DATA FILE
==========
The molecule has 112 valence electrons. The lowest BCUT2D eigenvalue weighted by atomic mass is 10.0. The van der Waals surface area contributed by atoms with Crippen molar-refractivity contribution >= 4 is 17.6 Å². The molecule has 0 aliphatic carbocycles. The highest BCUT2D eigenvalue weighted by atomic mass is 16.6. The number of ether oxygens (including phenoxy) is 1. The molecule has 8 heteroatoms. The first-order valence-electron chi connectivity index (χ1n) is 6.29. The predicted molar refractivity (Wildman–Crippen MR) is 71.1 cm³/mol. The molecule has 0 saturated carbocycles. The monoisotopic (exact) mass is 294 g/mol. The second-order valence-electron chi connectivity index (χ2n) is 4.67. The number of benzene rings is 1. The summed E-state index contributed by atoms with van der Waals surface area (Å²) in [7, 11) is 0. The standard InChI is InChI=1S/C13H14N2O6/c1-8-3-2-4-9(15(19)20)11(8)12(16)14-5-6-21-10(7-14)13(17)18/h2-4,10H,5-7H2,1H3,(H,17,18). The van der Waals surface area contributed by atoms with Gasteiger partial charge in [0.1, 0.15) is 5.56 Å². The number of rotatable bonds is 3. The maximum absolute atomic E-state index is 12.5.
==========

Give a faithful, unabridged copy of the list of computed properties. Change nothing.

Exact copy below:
The molecule has 112 valence electrons. The lowest BCUT2D eigenvalue weighted by atomic mass is 10.0. The van der Waals surface area contributed by atoms with Crippen molar-refractivity contribution >= 4 is 17.6 Å². The molecule has 0 aliphatic carbocycles. The highest BCUT2D eigenvalue weighted by atomic mass is 16.6. The number of ether oxygens (including phenoxy) is 1. The molecule has 8 heteroatoms. The first-order valence-electron chi connectivity index (χ1n) is 6.29. The predicted molar refractivity (Wildman–Crippen MR) is 71.1 cm³/mol. The molecule has 0 saturated carbocycles. The monoisotopic (exact) mass is 294 g/mol. The second-order valence-electron chi connectivity index (χ2n) is 4.67. The number of benzene rings is 1. The summed E-state index contributed by atoms with van der Waals surface area (Å²) in [7, 11) is 0. The standard InChI is InChI=1S/C13H14N2O6/c1-8-3-2-4-9(15(19)20)11(8)12(16)14-5-6-21-10(7-14)13(17)18/h2-4,10H,5-7H2,1H3,(H,17,18). The van der Waals surface area contributed by atoms with Gasteiger partial charge in [0.1, 0.15) is 5.56 Å². The number of rotatable bonds is 3. The maximum absolute atomic E-state index is 12.5.